Arts » Reading

New poetry by Lou Lipsitz, often apocalyptic but also in search of transcendence

by

comment

The title poem of if this world falls apart from Chapel Hill poet Lou Lipsitz begins simply, with the telephones out and a call from one poet to another that is never made, imagining the next steps—no electricity, eating a cold dinner—as the wires of the world untangle. The natural question following the title is "then what?"

At first the answer appears to be, "Millennia of human struggle and invention/ would be lost if it depended on us." The two poets would have nothing to do but make dinner and go to sleep. But the poem ultimately finds as a source of redemption poetry itself: "Although, on the other hand, there would be the dance/ you would certainly do at sunset to lift our spirits./ And to accompany you, I would find/ a hollow reed ..."

If this world falls apart (the winner of the 2010 Blue Lynx Prize) consistently brings the reader to a dark place and then pulls back. In "Magnetic Resonance Imagining" we are invited inside the very private world of that machine: "I lay inside the MRI, claustrophobic tube,/ its surface a few inches from my face;/ my body entirely surrounded/ by the smooth metal cylinder that held me." It is a place whose bleakness is overshadowed by disease and the very literal loneliness the machine creates. But Lipsitz finds a space for levity: "I tried becoming a quick Buddhist/ because Diane reminded me to breathe and let go." Occasionally within this collection you feel as though you're let in on a personal secret, as in the poem titled "My Father's Girlfriends," which begins: "From time to time/ he slept with one who had/ what he called 'real class.'" Spanning four and half pages to the ones without class, the poem becomes a rather detailed explication of the women that spill out like secrets, a displaced confession.

The second part of the book branches out into reimaginings of Dr. Zhivago, King Solomon and Sisyphus, and becomes more playful. In the poem "Variations on a Line by William Carlos Williams," which plays with that poet's "Saxifrage is my flower that splits the rocks," the poet questions whether the flower actually splits rocks, deciding it cannot slip through them "the way the dream/ finds its way into the prison/ of the self and/ says: "Here's the way out./ You don't have to stay." Similarly, in "Have a ____ Day," Lipsitz takes on the hollow, obligatory grocery-store goodbye and fills it with possibility: "Have a/ riotously unproductive day;/ a grim jaw-clenched Clint Eastwood vengeful/ law enforcement day." Lipsitz manages to turn Eastwood's vengeance into something both emboldening and whimsical. He even paints the day into a kind of poem: "a day of fondness for beetles/ and macabre spectacles, of irreverence/ about anything you want, of just/ sitting and wondering."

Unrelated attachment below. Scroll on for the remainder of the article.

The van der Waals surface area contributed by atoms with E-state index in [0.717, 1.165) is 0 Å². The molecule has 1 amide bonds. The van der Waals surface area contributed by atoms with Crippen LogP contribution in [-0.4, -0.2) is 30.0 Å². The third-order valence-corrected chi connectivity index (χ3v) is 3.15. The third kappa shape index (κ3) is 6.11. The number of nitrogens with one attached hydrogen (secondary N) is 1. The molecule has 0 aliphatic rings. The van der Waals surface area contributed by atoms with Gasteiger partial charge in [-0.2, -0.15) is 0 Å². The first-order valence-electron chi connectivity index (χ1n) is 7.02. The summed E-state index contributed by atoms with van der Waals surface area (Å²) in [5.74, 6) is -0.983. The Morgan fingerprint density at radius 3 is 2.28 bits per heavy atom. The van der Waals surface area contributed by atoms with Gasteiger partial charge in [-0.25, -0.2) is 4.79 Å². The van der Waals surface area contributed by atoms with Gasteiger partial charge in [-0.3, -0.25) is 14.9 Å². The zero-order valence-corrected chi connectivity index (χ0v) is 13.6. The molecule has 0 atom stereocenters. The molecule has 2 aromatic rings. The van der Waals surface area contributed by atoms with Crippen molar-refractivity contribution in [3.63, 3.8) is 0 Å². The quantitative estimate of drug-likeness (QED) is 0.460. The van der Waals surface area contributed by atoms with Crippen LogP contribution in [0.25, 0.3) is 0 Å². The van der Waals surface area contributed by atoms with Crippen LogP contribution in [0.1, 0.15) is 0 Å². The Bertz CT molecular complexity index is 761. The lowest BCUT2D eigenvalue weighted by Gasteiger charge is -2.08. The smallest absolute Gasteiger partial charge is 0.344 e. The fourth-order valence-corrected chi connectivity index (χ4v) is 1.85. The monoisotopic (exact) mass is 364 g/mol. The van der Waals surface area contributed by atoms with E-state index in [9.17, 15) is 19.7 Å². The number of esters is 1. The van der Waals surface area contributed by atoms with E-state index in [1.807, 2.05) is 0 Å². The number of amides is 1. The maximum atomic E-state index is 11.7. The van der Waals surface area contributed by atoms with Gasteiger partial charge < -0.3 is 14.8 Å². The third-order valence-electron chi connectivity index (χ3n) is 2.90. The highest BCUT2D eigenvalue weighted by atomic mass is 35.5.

The collection seeks to elevate the mundane aspects of life and family into something transcendent. In "Counting," Lipsitz recounts his grandmother scrubbing laundry the old-fashioned way: "with a fierce energy// as if something were trying to get away/ and she was going to catch it." But more than just the memory, he recalls the habit that accompanied this ritual: "as the large stone/ wash basin anchored to the wall was filling// with hot water, she counted to herself/ as she pulled out each item in the clothes basket." The poet recognizes the behavior in himself as an inheritance as he shovels in the backyard "little red pebbles and flattened gray rocks;// a pile of objects to keep me company;/ the numbers a kind of protest// to the god who made so many small things/ and tossed them aside." If the world fell apart and millennia of human struggle and invention were tossed aside, there would still be meaning in these small things.

Add a comment

Quantcast